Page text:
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FSA traffic lights system signals labelling dispute

By Anthony Fletcher , 17-Nov-2005

The FSA's backing of a 'multiple traffic light' (MTL) labelling initiative comes a day after the UK food industry promised a voluntary guideline on daily amounts (GDA).

The traffic light scheme, designed to provide at-a-glance information on whether a food is high, medium or low in total fat, saturated fat, sugar and salt, follows research undertaken in June which sought to identify which of four possible front of pack schemes would help most people identify healthier food options when shopping.

The MTL performed best for the majority of consumers at showing the key nutritional characteristics of a food simply and easily, according to the FSA.

A third of respondents from lower socio-economic and minority ethnic groups were unable to effectively use GDAs, while a simple traffic light was felt to be too basic.

"Consumers have told us that they would like to make healthier choices but find the current information confusing," said Food Standards Agency (FSA) Chair Deirdre Hutton.

"After carrying out rigorous and comprehensive research, we now have the makings of a system that will make it quicker and easier for people to do so."

However, the Food and Drink Federation (FDF) believes that new guideline daily amounts (GDAs) on food packaging is the best means of empowering consumers with vital nutritional knowledge, and challenges the FSA's belief that a traffic light system is the most widely supported labelling system among consumers.

Food manufacturers and retailers, along with the Institute of Grocery Distribution (IGD), issued a voluntary code of GDAs earlier this week in a clear attempt to pre-empt the FSA's traffic light announcement.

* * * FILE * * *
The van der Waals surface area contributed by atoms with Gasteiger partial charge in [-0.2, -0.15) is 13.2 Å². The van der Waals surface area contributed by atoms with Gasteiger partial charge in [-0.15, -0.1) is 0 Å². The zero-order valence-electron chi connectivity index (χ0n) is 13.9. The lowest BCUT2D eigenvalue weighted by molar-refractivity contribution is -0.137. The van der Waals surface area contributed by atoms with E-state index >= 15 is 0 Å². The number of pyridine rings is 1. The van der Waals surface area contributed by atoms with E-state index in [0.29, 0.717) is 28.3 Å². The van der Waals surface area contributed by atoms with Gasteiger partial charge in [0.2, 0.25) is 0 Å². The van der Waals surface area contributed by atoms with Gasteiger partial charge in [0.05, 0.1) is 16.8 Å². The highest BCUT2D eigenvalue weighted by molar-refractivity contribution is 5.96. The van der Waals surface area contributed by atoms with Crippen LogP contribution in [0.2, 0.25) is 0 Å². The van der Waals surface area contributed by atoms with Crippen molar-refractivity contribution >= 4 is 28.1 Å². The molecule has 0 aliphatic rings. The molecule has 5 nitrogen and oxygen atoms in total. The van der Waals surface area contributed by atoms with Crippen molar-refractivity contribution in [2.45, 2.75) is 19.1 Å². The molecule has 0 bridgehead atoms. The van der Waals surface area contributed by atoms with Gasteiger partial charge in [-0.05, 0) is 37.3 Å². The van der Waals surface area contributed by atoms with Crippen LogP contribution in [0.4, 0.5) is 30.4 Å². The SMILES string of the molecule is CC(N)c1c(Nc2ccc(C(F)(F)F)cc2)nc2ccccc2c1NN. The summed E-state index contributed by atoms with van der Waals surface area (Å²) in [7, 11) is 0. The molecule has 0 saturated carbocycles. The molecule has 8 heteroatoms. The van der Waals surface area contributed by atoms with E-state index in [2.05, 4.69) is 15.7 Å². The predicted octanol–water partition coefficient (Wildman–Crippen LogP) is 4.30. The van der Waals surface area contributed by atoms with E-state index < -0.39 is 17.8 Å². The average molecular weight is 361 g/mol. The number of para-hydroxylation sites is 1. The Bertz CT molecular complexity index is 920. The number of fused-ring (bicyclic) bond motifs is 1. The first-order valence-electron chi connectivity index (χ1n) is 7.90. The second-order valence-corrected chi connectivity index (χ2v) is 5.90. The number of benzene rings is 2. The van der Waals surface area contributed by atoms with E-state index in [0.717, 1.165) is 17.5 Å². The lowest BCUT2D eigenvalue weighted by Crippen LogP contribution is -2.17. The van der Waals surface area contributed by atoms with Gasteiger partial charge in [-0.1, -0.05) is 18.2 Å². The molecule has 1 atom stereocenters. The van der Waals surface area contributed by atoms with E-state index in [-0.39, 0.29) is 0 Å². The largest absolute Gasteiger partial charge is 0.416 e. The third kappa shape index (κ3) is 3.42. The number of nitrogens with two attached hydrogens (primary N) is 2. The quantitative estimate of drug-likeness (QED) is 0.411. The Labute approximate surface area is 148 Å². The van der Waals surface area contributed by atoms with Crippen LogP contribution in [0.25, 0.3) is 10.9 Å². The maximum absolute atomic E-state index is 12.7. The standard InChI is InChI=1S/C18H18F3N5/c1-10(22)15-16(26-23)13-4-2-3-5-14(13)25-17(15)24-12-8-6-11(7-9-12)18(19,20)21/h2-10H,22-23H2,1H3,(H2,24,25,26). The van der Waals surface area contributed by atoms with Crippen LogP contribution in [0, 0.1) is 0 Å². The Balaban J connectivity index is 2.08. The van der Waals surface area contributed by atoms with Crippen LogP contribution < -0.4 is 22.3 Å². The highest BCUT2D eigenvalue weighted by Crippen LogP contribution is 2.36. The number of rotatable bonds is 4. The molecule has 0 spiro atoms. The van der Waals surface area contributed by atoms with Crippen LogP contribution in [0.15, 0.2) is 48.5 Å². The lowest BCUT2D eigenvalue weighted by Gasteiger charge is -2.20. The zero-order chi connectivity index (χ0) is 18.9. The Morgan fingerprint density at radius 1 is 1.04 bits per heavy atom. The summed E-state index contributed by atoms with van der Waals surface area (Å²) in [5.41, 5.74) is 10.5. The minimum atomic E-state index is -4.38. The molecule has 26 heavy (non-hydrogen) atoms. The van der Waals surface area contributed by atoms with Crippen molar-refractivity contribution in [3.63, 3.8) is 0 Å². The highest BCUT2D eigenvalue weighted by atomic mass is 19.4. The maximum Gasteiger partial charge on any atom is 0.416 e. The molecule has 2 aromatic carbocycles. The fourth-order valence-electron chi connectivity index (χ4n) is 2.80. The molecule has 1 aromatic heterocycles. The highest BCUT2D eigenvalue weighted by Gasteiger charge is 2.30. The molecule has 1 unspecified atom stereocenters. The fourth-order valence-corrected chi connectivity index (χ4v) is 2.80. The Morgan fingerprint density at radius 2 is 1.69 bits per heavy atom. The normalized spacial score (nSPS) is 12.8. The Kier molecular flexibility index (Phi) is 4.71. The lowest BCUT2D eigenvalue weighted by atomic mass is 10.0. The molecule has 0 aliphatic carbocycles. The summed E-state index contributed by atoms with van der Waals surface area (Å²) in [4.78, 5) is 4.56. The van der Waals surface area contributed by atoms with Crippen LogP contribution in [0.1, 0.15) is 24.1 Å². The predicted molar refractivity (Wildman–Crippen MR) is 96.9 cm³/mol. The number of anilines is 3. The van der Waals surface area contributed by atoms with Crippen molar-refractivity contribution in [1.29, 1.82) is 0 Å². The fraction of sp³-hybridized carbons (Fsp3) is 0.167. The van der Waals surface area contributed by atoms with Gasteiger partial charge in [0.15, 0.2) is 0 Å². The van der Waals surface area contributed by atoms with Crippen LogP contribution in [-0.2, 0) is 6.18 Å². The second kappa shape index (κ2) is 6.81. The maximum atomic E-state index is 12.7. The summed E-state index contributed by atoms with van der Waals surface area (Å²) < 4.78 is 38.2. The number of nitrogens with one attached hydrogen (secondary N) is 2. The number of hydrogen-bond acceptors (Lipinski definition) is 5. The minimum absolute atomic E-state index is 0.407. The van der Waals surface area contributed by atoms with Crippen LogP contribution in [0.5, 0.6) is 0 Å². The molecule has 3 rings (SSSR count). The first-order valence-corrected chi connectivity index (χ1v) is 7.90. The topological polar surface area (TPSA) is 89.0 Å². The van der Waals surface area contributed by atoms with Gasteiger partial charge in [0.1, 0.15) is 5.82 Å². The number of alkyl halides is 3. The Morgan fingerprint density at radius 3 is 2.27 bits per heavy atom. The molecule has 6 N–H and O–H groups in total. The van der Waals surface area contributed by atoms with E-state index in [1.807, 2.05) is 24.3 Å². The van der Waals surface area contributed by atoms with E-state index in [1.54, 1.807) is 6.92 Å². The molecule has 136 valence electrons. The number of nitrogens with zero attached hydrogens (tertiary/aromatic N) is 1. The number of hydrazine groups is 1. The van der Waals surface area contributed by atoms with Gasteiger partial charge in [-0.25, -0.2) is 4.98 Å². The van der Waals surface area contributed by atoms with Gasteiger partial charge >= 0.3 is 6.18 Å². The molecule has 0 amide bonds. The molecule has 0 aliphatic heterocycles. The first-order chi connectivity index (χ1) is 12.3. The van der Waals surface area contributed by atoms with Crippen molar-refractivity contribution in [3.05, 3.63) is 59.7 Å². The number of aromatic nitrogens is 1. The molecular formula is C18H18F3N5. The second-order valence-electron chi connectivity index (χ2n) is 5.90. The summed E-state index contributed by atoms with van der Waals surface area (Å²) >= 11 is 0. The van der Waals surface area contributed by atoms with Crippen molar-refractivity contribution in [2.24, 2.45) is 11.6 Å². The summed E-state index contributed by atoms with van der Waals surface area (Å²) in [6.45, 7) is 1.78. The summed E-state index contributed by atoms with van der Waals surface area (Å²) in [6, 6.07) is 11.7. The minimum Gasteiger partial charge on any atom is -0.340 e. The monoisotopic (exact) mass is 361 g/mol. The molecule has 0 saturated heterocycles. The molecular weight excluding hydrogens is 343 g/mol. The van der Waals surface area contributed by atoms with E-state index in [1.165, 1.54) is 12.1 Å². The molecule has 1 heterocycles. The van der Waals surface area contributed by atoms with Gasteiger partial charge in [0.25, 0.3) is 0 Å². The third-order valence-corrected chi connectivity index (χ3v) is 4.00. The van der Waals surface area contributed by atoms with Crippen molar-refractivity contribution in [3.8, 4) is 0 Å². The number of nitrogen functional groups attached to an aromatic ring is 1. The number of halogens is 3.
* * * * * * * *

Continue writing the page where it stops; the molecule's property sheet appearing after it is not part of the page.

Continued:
"We are pleased that single traffic lights have been thrown out by consumers and that the majority of people chose the Guideline Daily Amount (GDA) format," said Food and Drink Federation deputy director general Martin Paterson. "This is reinforced by yesterday's Institute of Grocery Distribution's findings, which back GDAs.

"Any traffic light-based scheme runs the risk of scaring or confusing consumers - a label containing any red stop sign is likely to be viewed negatively. Therefore, the opportunity to develop GDAs, which give factual information enabling consumers to plan their daily diet, should not be missed."

The British Retail Consortium was a little more ambivalent in its response yesterday. "The BRC still feels that information for consumers is only one part of the equation," said director general Kevin Hawkins.

"Government needs to also ensure all consumers are educated about healthy lifestyles; including clear advice about the contribution that all foods make to a healthy diet as well as the importance of physical activity."

The ongoing debate over nutritional labelling in the UK is being carried out against a backdrop of growing concern over health.

Figures released in March by the International Obesity Task Force (IOFT) show that the number of overweight European kids is still rising by 400,000 a year.

The British Medical Association, representing about three quarters of UK doctors, said that if current trends continue, at least one fifth of boys and one third of girls in Britain would be obese by 2020. Diseases related to obesity are currently costing the NHS over £500 million a year and shortening lives.

Equipping consumers with nutritional knowledge has therefore become a key component of the battle to beat rising obesity rates.

Many sectors of the food industry have introduced their own signposting schemes in order to counter accusations that the food industry has contributed to this ongoing epidemic. Number one UK retailer Tesco, for example, recently said it would label hundreds of its own label packs with the amount of salt, fat, saturated fat, sugar and calories in a serving of each product in grams, while the British arm of Nestlé recently revamped its nutrition labels, printing GDAs for calories and fat alongside per serving nutritional information across its whole UK product portfolio.

The FSA however maintains that a variety of diverse labelling schemes could lead to confusion, and is fully behind the implementation of a multiple traffic light scheme. Opposition from sections of the food industry however is likely to be swift and strong.

"Education and information for consumers is the key: we should not shy away from this course of action for the sake of a seemingly easy 'quick fix', like a traffic light scheme," said Paterson.

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